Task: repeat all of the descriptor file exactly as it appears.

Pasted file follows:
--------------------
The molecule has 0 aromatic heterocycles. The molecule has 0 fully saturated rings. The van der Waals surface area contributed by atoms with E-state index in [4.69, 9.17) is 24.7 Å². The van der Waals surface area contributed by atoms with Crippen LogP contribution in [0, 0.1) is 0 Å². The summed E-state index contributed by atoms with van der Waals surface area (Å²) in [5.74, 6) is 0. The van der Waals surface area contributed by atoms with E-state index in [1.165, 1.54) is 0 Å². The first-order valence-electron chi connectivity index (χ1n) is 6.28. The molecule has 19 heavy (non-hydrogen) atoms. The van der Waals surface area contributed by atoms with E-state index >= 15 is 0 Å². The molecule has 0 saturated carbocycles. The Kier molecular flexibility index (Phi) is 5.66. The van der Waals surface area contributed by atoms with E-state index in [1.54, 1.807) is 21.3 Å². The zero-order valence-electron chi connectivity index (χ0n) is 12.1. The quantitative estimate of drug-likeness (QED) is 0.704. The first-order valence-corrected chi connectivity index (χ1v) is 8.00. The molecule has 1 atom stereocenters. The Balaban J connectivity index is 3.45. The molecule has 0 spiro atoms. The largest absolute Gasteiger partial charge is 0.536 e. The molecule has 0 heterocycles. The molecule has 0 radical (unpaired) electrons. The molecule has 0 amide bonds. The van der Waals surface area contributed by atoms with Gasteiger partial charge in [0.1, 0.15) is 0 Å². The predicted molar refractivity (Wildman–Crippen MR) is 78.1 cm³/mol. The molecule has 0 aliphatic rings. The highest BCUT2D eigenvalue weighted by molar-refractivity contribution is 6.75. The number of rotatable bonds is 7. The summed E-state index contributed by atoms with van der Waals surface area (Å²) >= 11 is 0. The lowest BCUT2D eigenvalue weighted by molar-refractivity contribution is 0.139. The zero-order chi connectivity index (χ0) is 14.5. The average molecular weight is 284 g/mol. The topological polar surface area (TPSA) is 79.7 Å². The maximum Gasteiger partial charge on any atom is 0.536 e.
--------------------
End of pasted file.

The molecule has 0 aromatic heterocycles. The molecule has 0 fully saturated rings. The van der Waals surface area contributed by atoms with E-state index in [4.69, 9.17) is 24.7 Å². The van der Waals surface area contributed by atoms with Crippen LogP contribution in [0, 0.1) is 0 Å². The summed E-state index contributed by atoms with van der Waals surface area (Å²) in [5.74, 6) is 0. The van der Waals surface area contributed by atoms with E-state index in [1.165, 1.54) is 0 Å². The first-order valence-electron chi connectivity index (χ1n) is 6.28. The molecule has 19 heavy (non-hydrogen) atoms. The van der Waals surface area contributed by atoms with E-state index >= 15 is 0 Å². The molecule has 0 saturated carbocycles. The Kier molecular flexibility index (Phi) is 5.66. The van der Waals surface area contributed by atoms with E-state index in [1.54, 1.807) is 21.3 Å². The zero-order valence-electron chi connectivity index (χ0n) is 12.1. The quantitative estimate of drug-likeness (QED) is 0.704. The first-order valence-corrected chi connectivity index (χ1v) is 8.00. The molecule has 1 atom stereocenters. The Balaban J connectivity index is 3.45. The molecule has 0 spiro atoms. The largest absolute Gasteiger partial charge is 0.536 e. The molecule has 0 heterocycles. The molecule has 0 radical (unpaired) electrons. The molecule has 0 amide bonds. The van der Waals surface area contributed by atoms with Gasteiger partial charge in [0.1, 0.15) is 0 Å². The predicted molar refractivity (Wildman–Crippen MR) is 78.1 cm³/mol. The molecule has 0 aliphatic rings. The highest BCUT2D eigenvalue weighted by molar-refractivity contribution is 6.75. The number of rotatable bonds is 7. The summed E-state index contributed by atoms with van der Waals surface area (Å²) >= 11 is 0. The lowest BCUT2D eigenvalue weighted by molar-refractivity contribution is 0.139. The zero-order chi connectivity index (χ0) is 14.5. The average molecular weight is 284 g/mol. The topological polar surface area (TPSA) is 79.7 Å². The maximum Gasteiger partial charge on any atom is 0.536 e.